Last month, the sultan of Johor dissolved the State Assembly, and the Election Commission will set a polling day before March 23. The current chief minister of Johor is from Bersatu, the party led by former prime minister Muhyiddin Yassin. Bersatu and the United Malays National Organisation (UMNO)—the party that dominated Malaysian politics since the country’s independence in 1957 until 2018—were allied under the banner of Perikatan Nasional (PN) until UMNO pulled its support, provoking the resignation of Muyhiddin in August last year. Today, both parties are sharing power in the cabinet led by Prime Minister Ismail Sabri Yaakob, an UMNO leader close to another former prime minister from UMNO, Najib Razak.
The three parties that form PN—Bersatu, UMNO, and the Pan-Malaysian Islamic Party (PAS)—are in a complex relationship. They are together in the government, but the coalition is split at the state level as UMNO has decided to run without PN. Additionally, UMNO leaders stated clearly that in the next general election, they would run together with their allies in Barisan Nasional, another coalition they have led for over 60 years. UMNO has rebuilt strong confidence after its victory in the November 2021 Melaka State election and is confident that it can regain Johor, its former stronghold. Meanwhile Bersatu, together with the opposition Pakatan Harapan (PH) coalition, has claimed that an election in Johor will be a risk due to the Covid-19 situation.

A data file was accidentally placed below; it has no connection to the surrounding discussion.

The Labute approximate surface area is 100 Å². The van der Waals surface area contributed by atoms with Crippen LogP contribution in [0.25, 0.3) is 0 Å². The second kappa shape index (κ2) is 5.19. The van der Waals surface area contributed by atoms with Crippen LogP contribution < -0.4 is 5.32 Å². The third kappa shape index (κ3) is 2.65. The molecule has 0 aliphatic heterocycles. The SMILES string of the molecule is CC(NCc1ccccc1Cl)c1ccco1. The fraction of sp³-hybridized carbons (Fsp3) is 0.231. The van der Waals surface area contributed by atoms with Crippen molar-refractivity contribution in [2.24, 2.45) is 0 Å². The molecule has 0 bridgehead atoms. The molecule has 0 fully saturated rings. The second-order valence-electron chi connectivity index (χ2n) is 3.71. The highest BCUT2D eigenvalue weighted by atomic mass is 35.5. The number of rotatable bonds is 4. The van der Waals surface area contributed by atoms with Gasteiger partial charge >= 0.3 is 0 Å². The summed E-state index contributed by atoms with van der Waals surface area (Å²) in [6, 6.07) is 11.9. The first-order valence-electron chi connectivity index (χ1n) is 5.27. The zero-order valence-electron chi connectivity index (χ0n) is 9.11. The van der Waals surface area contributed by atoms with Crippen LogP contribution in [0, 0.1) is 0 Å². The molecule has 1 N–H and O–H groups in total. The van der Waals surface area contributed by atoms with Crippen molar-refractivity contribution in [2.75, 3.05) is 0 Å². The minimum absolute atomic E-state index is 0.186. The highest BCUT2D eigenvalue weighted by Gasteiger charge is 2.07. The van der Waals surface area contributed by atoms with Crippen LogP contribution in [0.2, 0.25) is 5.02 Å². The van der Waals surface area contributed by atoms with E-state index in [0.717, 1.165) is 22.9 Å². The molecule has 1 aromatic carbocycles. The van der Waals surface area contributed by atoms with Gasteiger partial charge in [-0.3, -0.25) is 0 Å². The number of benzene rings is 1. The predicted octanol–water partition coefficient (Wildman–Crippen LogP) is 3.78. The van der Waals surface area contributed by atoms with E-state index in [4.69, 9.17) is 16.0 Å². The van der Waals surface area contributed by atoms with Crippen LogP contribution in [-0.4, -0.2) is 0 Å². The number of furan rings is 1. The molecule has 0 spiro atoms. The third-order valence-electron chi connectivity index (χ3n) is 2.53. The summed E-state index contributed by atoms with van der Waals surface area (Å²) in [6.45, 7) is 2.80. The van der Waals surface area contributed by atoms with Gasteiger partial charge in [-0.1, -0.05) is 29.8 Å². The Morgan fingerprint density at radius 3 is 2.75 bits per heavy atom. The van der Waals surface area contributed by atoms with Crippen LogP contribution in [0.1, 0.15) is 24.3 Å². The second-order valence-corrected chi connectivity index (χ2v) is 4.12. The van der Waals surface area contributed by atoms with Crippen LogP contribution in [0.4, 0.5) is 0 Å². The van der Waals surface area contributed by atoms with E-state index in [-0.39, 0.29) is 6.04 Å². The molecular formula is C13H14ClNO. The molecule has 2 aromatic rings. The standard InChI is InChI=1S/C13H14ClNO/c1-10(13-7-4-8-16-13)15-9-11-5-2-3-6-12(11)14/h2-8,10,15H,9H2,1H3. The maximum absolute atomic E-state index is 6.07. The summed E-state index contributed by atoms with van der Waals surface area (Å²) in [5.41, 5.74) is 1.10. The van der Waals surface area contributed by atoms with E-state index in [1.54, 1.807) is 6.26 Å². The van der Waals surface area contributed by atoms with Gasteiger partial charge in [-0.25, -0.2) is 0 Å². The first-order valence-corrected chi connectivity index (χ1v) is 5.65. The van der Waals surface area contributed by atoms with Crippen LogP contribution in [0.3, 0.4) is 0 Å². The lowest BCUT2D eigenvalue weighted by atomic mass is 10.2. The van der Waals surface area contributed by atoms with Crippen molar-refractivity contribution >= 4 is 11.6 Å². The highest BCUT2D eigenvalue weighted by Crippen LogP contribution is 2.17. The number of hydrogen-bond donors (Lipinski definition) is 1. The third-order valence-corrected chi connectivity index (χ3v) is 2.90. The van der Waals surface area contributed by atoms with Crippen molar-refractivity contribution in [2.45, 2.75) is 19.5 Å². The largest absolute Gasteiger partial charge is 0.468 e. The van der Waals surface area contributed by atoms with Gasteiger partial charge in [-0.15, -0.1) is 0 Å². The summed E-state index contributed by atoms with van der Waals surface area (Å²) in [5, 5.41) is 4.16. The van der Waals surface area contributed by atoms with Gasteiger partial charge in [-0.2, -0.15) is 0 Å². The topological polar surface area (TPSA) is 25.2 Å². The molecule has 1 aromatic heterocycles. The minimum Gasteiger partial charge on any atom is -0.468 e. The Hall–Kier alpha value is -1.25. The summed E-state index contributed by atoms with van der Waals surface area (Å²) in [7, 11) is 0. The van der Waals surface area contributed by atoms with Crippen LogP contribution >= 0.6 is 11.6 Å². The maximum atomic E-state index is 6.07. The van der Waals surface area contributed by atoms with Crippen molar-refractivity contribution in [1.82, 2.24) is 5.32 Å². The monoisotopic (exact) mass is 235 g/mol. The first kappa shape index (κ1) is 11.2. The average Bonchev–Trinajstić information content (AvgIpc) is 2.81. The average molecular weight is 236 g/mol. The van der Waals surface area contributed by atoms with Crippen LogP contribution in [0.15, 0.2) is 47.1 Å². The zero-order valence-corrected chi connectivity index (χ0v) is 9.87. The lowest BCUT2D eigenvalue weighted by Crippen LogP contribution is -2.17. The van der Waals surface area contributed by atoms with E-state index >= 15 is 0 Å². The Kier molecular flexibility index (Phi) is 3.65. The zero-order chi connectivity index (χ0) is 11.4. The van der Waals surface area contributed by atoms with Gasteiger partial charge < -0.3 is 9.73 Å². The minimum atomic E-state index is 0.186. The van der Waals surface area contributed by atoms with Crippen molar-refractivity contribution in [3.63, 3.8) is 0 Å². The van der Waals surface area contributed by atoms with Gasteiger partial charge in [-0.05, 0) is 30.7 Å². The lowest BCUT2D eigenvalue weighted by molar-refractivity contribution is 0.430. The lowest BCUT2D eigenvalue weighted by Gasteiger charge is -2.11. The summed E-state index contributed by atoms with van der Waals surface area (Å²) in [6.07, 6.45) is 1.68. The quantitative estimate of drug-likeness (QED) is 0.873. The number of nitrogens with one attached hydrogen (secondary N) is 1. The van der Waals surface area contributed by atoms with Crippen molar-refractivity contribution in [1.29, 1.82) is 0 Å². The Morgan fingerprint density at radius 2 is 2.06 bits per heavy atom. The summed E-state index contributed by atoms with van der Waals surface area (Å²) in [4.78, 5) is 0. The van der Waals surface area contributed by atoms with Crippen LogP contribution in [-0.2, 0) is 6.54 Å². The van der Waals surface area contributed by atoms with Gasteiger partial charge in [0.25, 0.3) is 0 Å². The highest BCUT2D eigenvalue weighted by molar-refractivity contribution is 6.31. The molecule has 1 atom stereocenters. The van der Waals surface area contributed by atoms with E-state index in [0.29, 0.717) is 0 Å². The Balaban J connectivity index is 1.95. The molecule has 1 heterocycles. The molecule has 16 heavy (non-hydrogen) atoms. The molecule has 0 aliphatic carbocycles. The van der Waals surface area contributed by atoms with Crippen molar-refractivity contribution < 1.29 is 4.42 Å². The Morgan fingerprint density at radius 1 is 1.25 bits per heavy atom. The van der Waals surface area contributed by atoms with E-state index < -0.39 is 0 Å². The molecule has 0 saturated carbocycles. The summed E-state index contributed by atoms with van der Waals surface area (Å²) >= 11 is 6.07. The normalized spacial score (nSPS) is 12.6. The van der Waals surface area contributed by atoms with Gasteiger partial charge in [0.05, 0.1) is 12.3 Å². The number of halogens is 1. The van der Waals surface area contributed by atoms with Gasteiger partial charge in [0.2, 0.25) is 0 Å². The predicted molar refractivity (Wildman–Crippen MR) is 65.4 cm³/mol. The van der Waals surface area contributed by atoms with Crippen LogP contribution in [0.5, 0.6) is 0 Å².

The discussion in PH is getting more tense as Anwar Ibrahim, leader of Parti Keadilan Rakyat and of the opposition coalition, has announced that his candidates will be using the party’s logo and not that of the coalition (as they did previously). To Anwar, Keadilan is suffering from the mistakes of the former PH government led by Mahathir Mohamad, which crashed in 2020, and the party needs a fresh start. Others claim that the fresh start should start with the resignation of the PH old guard. The next general election is due in 2023, but an early election in 2022 is highly possible.
This article first appeared on csis.org